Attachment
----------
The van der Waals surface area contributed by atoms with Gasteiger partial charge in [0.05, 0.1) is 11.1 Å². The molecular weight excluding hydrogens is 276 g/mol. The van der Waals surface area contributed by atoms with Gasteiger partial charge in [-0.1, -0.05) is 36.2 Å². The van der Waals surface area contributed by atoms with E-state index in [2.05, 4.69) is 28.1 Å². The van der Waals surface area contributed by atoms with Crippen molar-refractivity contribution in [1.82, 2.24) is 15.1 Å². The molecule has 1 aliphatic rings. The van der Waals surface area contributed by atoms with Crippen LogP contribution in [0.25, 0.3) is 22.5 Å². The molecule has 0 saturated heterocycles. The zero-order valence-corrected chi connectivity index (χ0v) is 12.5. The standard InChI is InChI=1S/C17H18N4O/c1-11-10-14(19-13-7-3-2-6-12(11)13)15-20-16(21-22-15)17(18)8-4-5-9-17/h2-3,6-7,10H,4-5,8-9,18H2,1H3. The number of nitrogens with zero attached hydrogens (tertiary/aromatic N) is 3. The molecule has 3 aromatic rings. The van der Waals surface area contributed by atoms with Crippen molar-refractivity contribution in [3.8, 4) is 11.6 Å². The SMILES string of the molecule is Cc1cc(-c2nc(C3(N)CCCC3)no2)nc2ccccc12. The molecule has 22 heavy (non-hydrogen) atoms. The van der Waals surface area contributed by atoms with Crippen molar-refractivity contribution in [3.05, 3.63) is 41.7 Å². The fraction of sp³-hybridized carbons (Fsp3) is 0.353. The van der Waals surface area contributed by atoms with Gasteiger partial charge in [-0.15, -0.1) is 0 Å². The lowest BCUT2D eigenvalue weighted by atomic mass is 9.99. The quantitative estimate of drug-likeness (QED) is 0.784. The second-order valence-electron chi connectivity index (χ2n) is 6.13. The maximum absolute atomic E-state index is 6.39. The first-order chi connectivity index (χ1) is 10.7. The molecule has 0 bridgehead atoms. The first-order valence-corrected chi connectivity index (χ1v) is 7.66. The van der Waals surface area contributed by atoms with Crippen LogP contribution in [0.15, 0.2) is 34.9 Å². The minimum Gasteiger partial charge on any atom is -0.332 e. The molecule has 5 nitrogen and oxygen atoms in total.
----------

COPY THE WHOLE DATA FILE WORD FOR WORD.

The van der Waals surface area contributed by atoms with Gasteiger partial charge in [0.05, 0.1) is 11.1 Å². The molecular weight excluding hydrogens is 276 g/mol. The van der Waals surface area contributed by atoms with Gasteiger partial charge in [-0.1, -0.05) is 36.2 Å². The van der Waals surface area contributed by atoms with E-state index in [2.05, 4.69) is 28.1 Å². The van der Waals surface area contributed by atoms with Crippen molar-refractivity contribution in [1.82, 2.24) is 15.1 Å². The molecule has 1 aliphatic rings. The van der Waals surface area contributed by atoms with Crippen LogP contribution in [0.25, 0.3) is 22.5 Å². The molecule has 0 saturated heterocycles. The zero-order valence-corrected chi connectivity index (χ0v) is 12.5. The standard InChI is InChI=1S/C17H18N4O/c1-11-10-14(19-13-7-3-2-6-12(11)13)15-20-16(21-22-15)17(18)8-4-5-9-17/h2-3,6-7,10H,4-5,8-9,18H2,1H3. The number of nitrogens with zero attached hydrogens (tertiary/aromatic N) is 3. The molecule has 3 aromatic rings. The van der Waals surface area contributed by atoms with Crippen molar-refractivity contribution in [3.8, 4) is 11.6 Å². The SMILES string of the molecule is Cc1cc(-c2nc(C3(N)CCCC3)no2)nc2ccccc12. The molecule has 22 heavy (non-hydrogen) atoms. The van der Waals surface area contributed by atoms with Crippen molar-refractivity contribution in [3.05, 3.63) is 41.7 Å². The fraction of sp³-hybridized carbons (Fsp3) is 0.353. The van der Waals surface area contributed by atoms with Gasteiger partial charge in [-0.15, -0.1) is 0 Å². The lowest BCUT2D eigenvalue weighted by atomic mass is 9.99. The quantitative estimate of drug-likeness (QED) is 0.784. The second-order valence-electron chi connectivity index (χ2n) is 6.13. The maximum absolute atomic E-state index is 6.39. The first-order chi connectivity index (χ1) is 10.7. The molecule has 0 bridgehead atoms. The first-order valence-corrected chi connectivity index (χ1v) is 7.66. The van der Waals surface area contributed by atoms with Crippen LogP contribution in [0.15, 0.2) is 34.9 Å². The minimum Gasteiger partial charge on any atom is -0.332 e. The molecule has 5 nitrogen and oxygen atoms in total.